The Current

Afghans will not be surprised by documents alleging U.S. failures in war, says activist

We discuss the Afghanistan Papers, a vast trove of documents that shows the war effort against the Taliban was doomed from the beginning — and top US officials knew it.

Orzala Nemat has lived under both Taliban rule and the U.S.-led war

A Canadian soldier deployed in Afghanistan, 2006. Ottawa withdrew from the country in 2014. (Canadian Press)
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Documents that allege top U.S. officials tried to hide the disastrous war efforts in Afghanistan would not surprise Afghans, according to a woman who leads development in the country.

"I didn't need them to say that — I could see and witness the failure part of this intervention, and also the success part of it," said Orzala Nemat, director of the Afghanistan Research and Evaluation Unit, an independent research institute in Kabul.

"Probably it is more shocking and surprising for the families of the troops who served in Afghanistan, and more shocking and surprising for … the taxpayers whose money is being kind of channelled to Afghanistan for different purposes," Nemat told The Current's Laura Lynch.

Thousands of pages of documents obtained by the Washington Post reveal that the U.S. government, across three White House administrations, misled the public about failures in the 18-year war in Afghanistan, often suggesting success where it didn't exist.

Abandoned shoes belonging to victims after a bomb attack are pictured at a Shiite cultural centre in Kabul, Dec. 28, 2017. (Shah Marai/AFP/Getty Images)

The Pentagon released a statement Monday, saying there has been "no intent" by the department to mislead Congress or the public.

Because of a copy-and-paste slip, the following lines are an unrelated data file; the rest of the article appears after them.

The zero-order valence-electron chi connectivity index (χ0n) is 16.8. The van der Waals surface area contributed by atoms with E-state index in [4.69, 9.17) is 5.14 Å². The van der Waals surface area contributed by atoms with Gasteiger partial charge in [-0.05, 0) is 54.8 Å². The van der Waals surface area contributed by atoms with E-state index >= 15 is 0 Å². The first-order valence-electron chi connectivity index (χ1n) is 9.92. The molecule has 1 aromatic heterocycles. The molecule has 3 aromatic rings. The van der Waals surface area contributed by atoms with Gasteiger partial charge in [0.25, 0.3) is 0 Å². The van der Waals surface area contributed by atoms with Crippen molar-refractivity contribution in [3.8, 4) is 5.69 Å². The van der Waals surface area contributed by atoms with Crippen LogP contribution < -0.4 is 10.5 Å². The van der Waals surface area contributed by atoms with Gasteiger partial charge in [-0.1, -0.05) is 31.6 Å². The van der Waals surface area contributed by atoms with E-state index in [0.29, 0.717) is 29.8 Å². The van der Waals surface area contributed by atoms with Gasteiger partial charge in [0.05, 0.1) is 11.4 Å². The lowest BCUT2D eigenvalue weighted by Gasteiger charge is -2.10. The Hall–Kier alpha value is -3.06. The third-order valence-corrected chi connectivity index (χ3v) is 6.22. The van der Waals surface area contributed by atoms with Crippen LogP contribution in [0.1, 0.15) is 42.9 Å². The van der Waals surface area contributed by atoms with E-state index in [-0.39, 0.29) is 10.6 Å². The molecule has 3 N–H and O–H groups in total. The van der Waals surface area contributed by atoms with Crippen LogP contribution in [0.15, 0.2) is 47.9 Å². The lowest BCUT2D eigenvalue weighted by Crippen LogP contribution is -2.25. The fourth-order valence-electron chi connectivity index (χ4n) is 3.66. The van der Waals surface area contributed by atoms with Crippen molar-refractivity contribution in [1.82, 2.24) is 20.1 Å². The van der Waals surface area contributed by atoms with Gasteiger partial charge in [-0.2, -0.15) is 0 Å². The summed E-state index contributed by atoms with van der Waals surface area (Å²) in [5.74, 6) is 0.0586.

Nemat said the military intervention should not have happened, adding that the perpetrators behind the Sept. 11 attacks were not found in her country.

"Sending your sons and daughters for military service in Afghanistan was not really worth it," she said.

"No Canadian deserves to be killed here."

'This story has both sides'

While the documents paint a grim picture of the fight against the Taliban, Nemat said the impact on life in her country has been more nuanced.

"We cannot conclude 18 years of intervention with a complete failure, or complete success story," said Nemat, who has lived under both Taliban rule and the U.S.-led war and its aftermath.

"This story has both sides."

After joining the war effort in the fall of 2001, Ottawa withdrew from Afghanistan in 2014, but spent billions and lost more than 160 lives over a 13-year campaign. 

After a 12-year mission, a simple flag-lowering ceremony on Wednesday marked the end of Canada's military involvement in Afghanistan 3:23

While the cost of the war has never been fully accounted, it's estimated that Ottawa spent up to $20 billion on military operations, development assistance and aid.

Throughout the war, funds were siphoned away by corrupt officials, but Nemat said steps were being taken to improve accountability and transparency.

She said development efforts yielded results, adding that the fight against the Taliban was "not a war to be fought by bombs, by airplanes," but rather development and investment in infrastructure and education.

"I am able to today live and work in this country ... we have thousands of women working and serving in government, we have hundreds and thousands of girls going to school," she said.

Grade 4 girls learn to read and write in Pashto at an all-girls school on March 23, 2010, in Nangarhar province, Afghanistan. (Julie Jacobson/Associated Press)

She added that improvements in education has turned the younger generation "into very conscious citizens, in comparison to the past."

Increasingly, she sees more "courage from the younger generation, to stand against corruption, for women's rights and human rights or justice, and for better forms of governance." 


Written by Padraig Moran, with files from The Associated Press and CBC News. Produced by John Chipman, Max Paris and Samira Mohyeddin.

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